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July 30, 1997updated 05 Sep 2016 12:10pm

ORACLE SAYS IT’S STRONGER AND THE COMPETITION IS WEAKER

By CBR Staff Writer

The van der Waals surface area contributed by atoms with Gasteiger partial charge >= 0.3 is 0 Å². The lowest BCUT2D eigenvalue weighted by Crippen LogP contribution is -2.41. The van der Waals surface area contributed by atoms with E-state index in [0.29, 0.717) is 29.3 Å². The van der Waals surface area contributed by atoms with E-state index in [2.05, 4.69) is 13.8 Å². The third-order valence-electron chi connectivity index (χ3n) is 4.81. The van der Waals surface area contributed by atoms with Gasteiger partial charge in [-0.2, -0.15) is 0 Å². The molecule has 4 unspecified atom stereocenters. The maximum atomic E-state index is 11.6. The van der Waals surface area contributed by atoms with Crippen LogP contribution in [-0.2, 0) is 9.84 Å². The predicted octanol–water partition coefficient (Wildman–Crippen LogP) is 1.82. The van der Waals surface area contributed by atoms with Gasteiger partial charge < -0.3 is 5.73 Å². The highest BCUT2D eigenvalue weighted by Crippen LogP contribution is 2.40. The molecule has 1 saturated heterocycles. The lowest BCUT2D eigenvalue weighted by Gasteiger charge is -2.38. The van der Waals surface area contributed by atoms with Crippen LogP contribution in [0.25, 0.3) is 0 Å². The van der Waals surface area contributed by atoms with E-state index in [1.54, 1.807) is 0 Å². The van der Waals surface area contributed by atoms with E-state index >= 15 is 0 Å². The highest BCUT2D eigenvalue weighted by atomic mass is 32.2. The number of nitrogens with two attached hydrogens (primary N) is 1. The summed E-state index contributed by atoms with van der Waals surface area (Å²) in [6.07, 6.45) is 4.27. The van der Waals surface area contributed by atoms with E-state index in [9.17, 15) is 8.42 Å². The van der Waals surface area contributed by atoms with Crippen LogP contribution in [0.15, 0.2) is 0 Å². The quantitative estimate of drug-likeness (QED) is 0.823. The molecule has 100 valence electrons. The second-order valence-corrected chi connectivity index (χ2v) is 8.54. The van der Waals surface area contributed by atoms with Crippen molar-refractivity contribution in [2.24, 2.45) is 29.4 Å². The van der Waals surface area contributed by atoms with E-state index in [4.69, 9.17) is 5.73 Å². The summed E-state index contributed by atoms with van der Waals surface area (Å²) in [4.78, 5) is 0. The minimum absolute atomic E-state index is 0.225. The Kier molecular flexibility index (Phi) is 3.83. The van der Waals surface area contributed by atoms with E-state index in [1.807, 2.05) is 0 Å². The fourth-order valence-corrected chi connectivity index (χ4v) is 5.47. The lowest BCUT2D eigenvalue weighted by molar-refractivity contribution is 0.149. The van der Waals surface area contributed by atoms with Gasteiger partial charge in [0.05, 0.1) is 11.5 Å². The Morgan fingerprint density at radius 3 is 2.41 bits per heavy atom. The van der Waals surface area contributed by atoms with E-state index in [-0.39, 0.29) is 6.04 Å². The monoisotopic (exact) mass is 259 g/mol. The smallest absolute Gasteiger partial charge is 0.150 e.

If anyone thinks Oracle Corp is being distracted from its core database business by an apparent pre-occupation with network computers and applications, they’re dreaming, says SVP server technologies Jerry Held. It’s a view aired by new Informix Software Inc CEO Bob Fonnochio at a recent analyst briefing, who painted a picture of an Oracle as distracted by these concerns. Held, who believes the world is passing [Informix] by, says Oracle is firing on all cylinders; network computers, database, applications and the WebTone and Network Computing Architecture strategies. The assimilation of Oracle’s $50m Navio acquisition from Netscape Communications Corp into its Network Computing Inc subsidiary will be complete in a couple of days. Navio was working on cut-down Netscape Navigator implementations for non-PC devices, and Oracle says the unit will bring a strong consumer focus to NCI’s commercially-oriented NC Server and Desktop technologies. A first wave of network computer devices built to Oracle’s specifications and running NCI software such as DEC’s Shark are due in the fall. Low-priced consumer devices are being created by companies such as Thomson RCA and Zenith; first implementations are expected to be on retailers’ shelves in time for the Christmas buying season. Held says the company will be ready to disclose re-worked plans for the Sedona repository and object tools for use with Oracle8 in a few weeks, while some of the Java and object technologies missing from the initial cut of its object-relational database, including Java-based stored procedures, will feature in an 8.1 release in 1998. The biggest growth in the company’s research and development spending is going into Oracle Applications, now at release 10.7. Applications are expected to account for the lion’s share of Oracle’s business further down the road. Oracle says its server-centric view of the world, where complexity is taken off the desktop and pushed back onto servers, is concerned with plumbing technology that can drive infrastructure costs down and tools which can improve the operation of businesses. We’re in better shape than ever and have weaker competitors, says Held.

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